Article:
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In the next instance, Rev. Jeffress goes quite some way comparing the Drumpf to the Biblical leader of yesteryear, stating that “Nehemiah was a gifted leader”, a gifted leader who “knew he could not succeed without God’s divine help”.iii And eventually, the good Reverend ends his hyperbolic drivel in this over-the-top fashion:

When President Ronald Reagan addressed the Republican National Convention in my city of Dallas in 1984 he said, “America needs God more than God needs America. If we ever forget that we are “one nation under God,” then we will be a nation gone under.”

President-elect Trump, you had a campaign slogan that resonated with tens of millions of Americans because it spoke to their heartfelt desire: “Make America Great Again.”

Psalm 33:12 gives us the starting point for making that happen: “Blessed— great—is the nation whose God is the Lord.”

May God bless President-elect Trump, Vice-President-elect Pence, their families and advisers. And may God truly bless the United States of America”.iv

And this then brings me to consider the always insightful and inquisitive Chris Hedges, whose 2007 book American Fascists already ten years sounded the alarm, at the time arguably referring to the dirty deeds done dirt cheap by George W.v

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In his review of the book, Nicholas Lezard posits that the casual observer might very well think “that the term ‘American Fascists’ is a little inflammatory. But Hedges does not claim that the Christian right is a Nazi party, nor that America will inevitably become a fascist state, as we understand the term. The Christian right is, though, ‘a sworn and potent enemy of the open society’, which is just about as bad; and the book is a kind of checklist in which you can tick off their characteristics against those of their predecessors: implacable intolerance of others; manipulation of language; paranoia; lying on a grand scale; exploitation of people’s fears; the creation of leadership cults; hate-mongering; the creation of a state of mind in which adherents are perpetually at war, fighting a good fight against their enemies. And the language, cited by Hedges, is chilling. Pastor Russell Johnson, who leads the Ohio Restoration Project and is, not coincidentally, an unofficial campaigner for Christian Republican candidates for high office, stands against an enormous American flag with a cross superimposed on it, saying: ‘We’re on the beaches of Normandy, and we can see the pillbox entrenchments of academic and media liberalism . . . We’ll take our country back for Christ.’ Well-integrated and highly motivated elector-registration drives suggest that they may well do so. Some may say they already have; George W Bush’s links with these people are well established, and receive another airing here. Hedges is clear about the danger facing America and argues that part of the responsibility lies with a supine media and a church establishment too pusillanimous or namby-pamby to point out that you could hardly call the Christian right Christian in the conventionally accepted meaning of the term (a quick look at their attitude to enormous wealth should settle any doubts on that score)”.vi The Hedges book thus shows that the recent history of the United States has been shaped by their leadership’s adherence to the tenets of the Christian faith: from Ronald Reagan over the atheist-hating George H. W. Bush, with an arguably minor detour under Bill Clinton, reaching its full apotheosis under Bush, Junior and Obama, who was “much attached to the work of the American Protestant exponent of ‘Christian realism’, Reinhold Niebuhr”, as I pointed out as long ago as 2011.vii And now, the Drumpf is set to bring this whole evolution to its natural conclusion as the one U.S. President apparently clearly chosen by the Christian God to do his will . . . according to some.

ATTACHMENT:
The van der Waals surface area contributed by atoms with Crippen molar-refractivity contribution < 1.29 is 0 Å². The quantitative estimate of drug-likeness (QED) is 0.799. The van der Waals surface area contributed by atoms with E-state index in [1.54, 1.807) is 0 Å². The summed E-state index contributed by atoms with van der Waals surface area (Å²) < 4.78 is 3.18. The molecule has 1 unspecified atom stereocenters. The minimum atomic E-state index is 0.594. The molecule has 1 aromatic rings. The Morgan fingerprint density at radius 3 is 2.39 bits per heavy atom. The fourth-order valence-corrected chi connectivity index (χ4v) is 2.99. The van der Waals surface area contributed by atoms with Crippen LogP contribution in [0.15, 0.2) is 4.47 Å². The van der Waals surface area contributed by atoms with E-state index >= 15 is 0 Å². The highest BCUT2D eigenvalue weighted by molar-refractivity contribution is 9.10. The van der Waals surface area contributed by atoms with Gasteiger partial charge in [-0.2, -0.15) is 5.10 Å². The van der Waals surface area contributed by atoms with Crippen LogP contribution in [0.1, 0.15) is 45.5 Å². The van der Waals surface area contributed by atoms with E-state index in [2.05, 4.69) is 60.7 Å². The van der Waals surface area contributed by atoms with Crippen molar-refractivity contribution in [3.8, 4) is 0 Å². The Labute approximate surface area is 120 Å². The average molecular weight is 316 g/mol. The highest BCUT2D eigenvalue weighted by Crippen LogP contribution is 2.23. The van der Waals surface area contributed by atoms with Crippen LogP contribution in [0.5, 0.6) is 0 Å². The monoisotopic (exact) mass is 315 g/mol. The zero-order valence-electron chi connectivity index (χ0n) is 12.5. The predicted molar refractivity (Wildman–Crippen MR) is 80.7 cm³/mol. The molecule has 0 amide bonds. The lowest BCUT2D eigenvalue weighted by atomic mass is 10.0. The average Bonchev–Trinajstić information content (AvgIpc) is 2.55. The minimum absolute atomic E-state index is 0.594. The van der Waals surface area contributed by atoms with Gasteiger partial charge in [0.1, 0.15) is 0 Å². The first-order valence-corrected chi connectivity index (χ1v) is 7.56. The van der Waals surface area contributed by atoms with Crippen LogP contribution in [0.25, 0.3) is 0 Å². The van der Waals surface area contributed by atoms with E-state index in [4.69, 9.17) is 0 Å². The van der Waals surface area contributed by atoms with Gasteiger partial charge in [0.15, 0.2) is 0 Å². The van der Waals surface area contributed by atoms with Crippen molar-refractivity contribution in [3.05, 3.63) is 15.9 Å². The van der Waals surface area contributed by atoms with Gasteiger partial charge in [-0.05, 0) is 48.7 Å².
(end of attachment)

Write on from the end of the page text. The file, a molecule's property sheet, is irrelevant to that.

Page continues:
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i“Read the Sermon Donald Trump Heard Before Becoming President” TIME (Jan 2017). http://time.com/4641208/donald-trump-robert-jeffress-st-john-episcopal-inauguration/.

iiRead the Sermon Donald Trump Heard Before Becoming President”.

iii “Read the Sermon Donald Trump Heard Before Becoming President”.

iv “Read the Sermon Donald Trump Heard Before Becoming President”.

v “Empire Files: Trump, Fascism & the Christian Right” The Erimtan Angle. http://apob.tumblr.com/post/157867661192/empire-files-trump-fascism-the-christian.

vi Nicholas Lezard, “Onward to the apocalypse” The Guardian (03 Feb 2007). https://www.theguardian.com/books/2007/feb/03/featuresreviews.guardianreview24.

vii Cfr. “Libya: A Just War???” The Erimtan Angle (29 March 2011). https://sitanbul.wordpress.com/2011/03/29/libya-a-just-war/.

From the End of History to the End of Democracy

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When the Cold War was at a supposed end and the West was in a triumphant mood, the American philosopher Francis Fukuyama penned the book The End of History and the Last Man (1992). As such, a book carrying such an hyperbolic title should have been met with derision but was instead celebrated across the world. Fukuyama’s thesis was couched on “a belief that, after the fall of communism, free-market liberal democracy had won out and would become the world’s final form of human government”, as articulated by the journalist Ishaan Tharoor.1 The book starts out as follows: “[t]he distant origins of the present volume lie in an article entitled ‘The End of History?’ which I wrote for the journal The National Interest in the summer of 1989. In it, I argued that a remarkable consensus concerning the legitimacy of liberal democracy as a system of government had emerged throughout the world over the past few years, as it conquered rival ideologies like hereditary monarchy, fascism, and most recently communism. More than that, however, I argued that liberal democracy may constitute the ‘end point of mankind’s ideological evolution’ and the ‘final form of human government,’ and as such constituted the ‘end of history.’ That is, while earlier forms of government were characterised by grave defects and irrationalities that led to their eventual collapse, liberal democracy was arguably free from such fundamental internal contradictions. This was not to say that today’s stable democracies, like the United States, France, or Switzerland, were not without injustice or serious social problems. But these problems were ones of incomplete implementation of the twin principles of liberty and equality on which modern democracy is founded, rather than of flaws in the principles themselves. While some present-day countries might fail to achieve stable liberal democracy, and others might lapse back into other, more primitive forms of rule like theocracy or military dictatorship, the ideal of liberal democracy could not be improved on”.2